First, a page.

Snowden used a tool similar to the one Google uses to index websites for its search engine to gather his controversial NSA data.
It would be fun to imagine Edward Snowden speed-hacking his way into the NSA servers like Hugh Jackman in Swordfish, or physically stealing a briefcase full of hard-disks and making a daring escape from NSA headquarters, but the truth is much simpler. Speaking to the New York Times, a senior intelligence official said that Snowden used nothing more than a simple web crawler to gather his controversial data.
Using the web crawler, Snowden "scraped data out of our systems" while he went about his day job, said the official. "We do not believe this was an individual sitting at a machine and downloading this much material in sequence," he said, adding that the process was "quite automated." To automatically collect the info he wanted, Snowden only needed the right logins to bypass what internal defenses were in place.
What makes this data so damning is that the NSA's mission statement is to "protect the nation's most sensitive military and intelligence computer systems from cyberattacks," which is quite embarrassing considering the simplicity of Snowden's technique - Investigators found that Snowden's attacks were hardly sophisticated and should have been easily detected.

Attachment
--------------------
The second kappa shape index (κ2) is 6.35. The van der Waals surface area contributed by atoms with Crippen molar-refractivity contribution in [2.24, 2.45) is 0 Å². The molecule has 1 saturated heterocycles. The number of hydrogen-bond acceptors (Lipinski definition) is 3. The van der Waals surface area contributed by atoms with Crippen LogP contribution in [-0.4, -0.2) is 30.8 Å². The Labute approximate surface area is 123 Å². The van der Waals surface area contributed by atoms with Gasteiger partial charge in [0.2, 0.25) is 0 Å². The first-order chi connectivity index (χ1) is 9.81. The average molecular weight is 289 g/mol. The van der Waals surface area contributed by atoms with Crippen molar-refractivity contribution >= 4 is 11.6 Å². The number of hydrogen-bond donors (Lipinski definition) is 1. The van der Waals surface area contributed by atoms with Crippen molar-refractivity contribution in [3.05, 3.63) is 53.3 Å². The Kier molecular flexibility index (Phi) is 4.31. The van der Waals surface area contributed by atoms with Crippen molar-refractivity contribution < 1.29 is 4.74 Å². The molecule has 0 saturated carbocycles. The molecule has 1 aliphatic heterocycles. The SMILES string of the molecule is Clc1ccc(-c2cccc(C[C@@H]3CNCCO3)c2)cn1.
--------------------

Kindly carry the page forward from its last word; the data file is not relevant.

Agency officials insist that if Snowden was working at NSA's headquarters at Fort Meade, he would have been caught, but the Hawaii branch that he was employed at lacked the activity monitors that would have found his bot.
Web crawlers are commonly used by search engines like Google to index websites.
Regardless of whether or not you think Snowden was "right" or "wrong," you have to admit the NSA is partly to blame for not protecting itself properly.